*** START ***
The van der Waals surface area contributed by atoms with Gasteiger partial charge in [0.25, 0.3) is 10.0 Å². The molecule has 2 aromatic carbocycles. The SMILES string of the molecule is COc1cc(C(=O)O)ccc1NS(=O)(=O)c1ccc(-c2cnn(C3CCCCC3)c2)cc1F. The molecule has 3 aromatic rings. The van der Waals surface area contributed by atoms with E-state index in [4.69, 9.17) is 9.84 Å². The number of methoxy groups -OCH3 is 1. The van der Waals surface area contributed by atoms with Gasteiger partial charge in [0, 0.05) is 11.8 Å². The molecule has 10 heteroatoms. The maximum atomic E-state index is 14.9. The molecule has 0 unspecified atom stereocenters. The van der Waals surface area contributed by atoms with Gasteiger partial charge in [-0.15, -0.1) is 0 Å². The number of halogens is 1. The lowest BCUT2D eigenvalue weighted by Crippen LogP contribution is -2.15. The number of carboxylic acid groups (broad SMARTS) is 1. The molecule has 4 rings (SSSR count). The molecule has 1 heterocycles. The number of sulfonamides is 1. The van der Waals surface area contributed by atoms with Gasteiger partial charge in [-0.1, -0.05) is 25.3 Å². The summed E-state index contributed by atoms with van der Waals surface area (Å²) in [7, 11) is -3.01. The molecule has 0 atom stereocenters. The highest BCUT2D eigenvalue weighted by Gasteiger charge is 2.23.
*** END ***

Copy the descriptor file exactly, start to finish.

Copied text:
The van der Waals surface area contributed by atoms with Gasteiger partial charge in [0.25, 0.3) is 10.0 Å². The molecule has 2 aromatic carbocycles. The SMILES string of the molecule is COc1cc(C(=O)O)ccc1NS(=O)(=O)c1ccc(-c2cnn(C3CCCCC3)c2)cc1F. The molecule has 3 aromatic rings. The van der Waals surface area contributed by atoms with E-state index in [4.69, 9.17) is 9.84 Å². The number of methoxy groups -OCH3 is 1. The van der Waals surface area contributed by atoms with Gasteiger partial charge in [0, 0.05) is 11.8 Å². The molecule has 10 heteroatoms. The maximum atomic E-state index is 14.9. The molecule has 0 unspecified atom stereocenters. The van der Waals surface area contributed by atoms with Gasteiger partial charge in [-0.15, -0.1) is 0 Å². The number of halogens is 1. The lowest BCUT2D eigenvalue weighted by Crippen LogP contribution is -2.15. The number of carboxylic acid groups (broad SMARTS) is 1. The molecule has 4 rings (SSSR count). The molecule has 1 heterocycles. The number of sulfonamides is 1. The van der Waals surface area contributed by atoms with Gasteiger partial charge in [-0.1, -0.05) is 25.3 Å². The summed E-state index contributed by atoms with van der Waals surface area (Å²) in [7, 11) is -3.01. The molecule has 0 atom stereocenters. The highest BCUT2D eigenvalue weighted by Gasteiger charge is 2.23.